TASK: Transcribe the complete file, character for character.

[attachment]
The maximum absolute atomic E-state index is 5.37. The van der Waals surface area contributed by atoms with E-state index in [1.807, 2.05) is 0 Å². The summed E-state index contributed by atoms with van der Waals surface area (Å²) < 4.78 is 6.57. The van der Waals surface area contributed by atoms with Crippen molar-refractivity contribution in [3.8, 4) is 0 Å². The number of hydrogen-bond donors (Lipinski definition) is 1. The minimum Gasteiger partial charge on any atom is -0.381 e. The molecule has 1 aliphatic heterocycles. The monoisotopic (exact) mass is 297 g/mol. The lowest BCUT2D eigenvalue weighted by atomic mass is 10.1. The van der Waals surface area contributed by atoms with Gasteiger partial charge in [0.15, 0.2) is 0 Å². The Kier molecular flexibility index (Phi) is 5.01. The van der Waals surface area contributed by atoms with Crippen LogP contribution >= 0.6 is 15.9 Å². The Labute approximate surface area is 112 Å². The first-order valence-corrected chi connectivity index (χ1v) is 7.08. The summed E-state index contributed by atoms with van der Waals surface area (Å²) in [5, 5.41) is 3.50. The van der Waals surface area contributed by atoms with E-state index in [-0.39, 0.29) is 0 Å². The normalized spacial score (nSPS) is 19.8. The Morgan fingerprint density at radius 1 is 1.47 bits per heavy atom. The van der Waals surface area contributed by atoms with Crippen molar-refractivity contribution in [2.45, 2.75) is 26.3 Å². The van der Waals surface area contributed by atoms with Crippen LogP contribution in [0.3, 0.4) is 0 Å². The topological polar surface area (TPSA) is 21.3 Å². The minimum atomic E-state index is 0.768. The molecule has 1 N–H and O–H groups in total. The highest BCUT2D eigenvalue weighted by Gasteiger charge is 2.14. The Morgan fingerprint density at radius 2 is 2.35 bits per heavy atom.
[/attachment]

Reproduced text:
The maximum absolute atomic E-state index is 5.37. The van der Waals surface area contributed by atoms with E-state index in [1.807, 2.05) is 0 Å². The summed E-state index contributed by atoms with van der Waals surface area (Å²) < 4.78 is 6.57. The van der Waals surface area contributed by atoms with Crippen molar-refractivity contribution in [3.8, 4) is 0 Å². The number of hydrogen-bond donors (Lipinski definition) is 1. The minimum Gasteiger partial charge on any atom is -0.381 e. The molecule has 1 aliphatic heterocycles. The monoisotopic (exact) mass is 297 g/mol. The lowest BCUT2D eigenvalue weighted by atomic mass is 10.1. The van der Waals surface area contributed by atoms with Gasteiger partial charge in [0.15, 0.2) is 0 Å². The Kier molecular flexibility index (Phi) is 5.01. The van der Waals surface area contributed by atoms with Crippen LogP contribution >= 0.6 is 15.9 Å². The Labute approximate surface area is 112 Å². The first-order valence-corrected chi connectivity index (χ1v) is 7.08. The summed E-state index contributed by atoms with van der Waals surface area (Å²) in [5, 5.41) is 3.50. The van der Waals surface area contributed by atoms with E-state index in [-0.39, 0.29) is 0 Å². The normalized spacial score (nSPS) is 19.8. The Morgan fingerprint density at radius 1 is 1.47 bits per heavy atom. The van der Waals surface area contributed by atoms with Crippen molar-refractivity contribution in [2.45, 2.75) is 26.3 Å². The van der Waals surface area contributed by atoms with Crippen LogP contribution in [0.3, 0.4) is 0 Å². The topological polar surface area (TPSA) is 21.3 Å². The minimum atomic E-state index is 0.768. The molecule has 1 N–H and O–H groups in total. The highest BCUT2D eigenvalue weighted by Gasteiger charge is 2.14. The Morgan fingerprint density at radius 2 is 2.35 bits per heavy atom.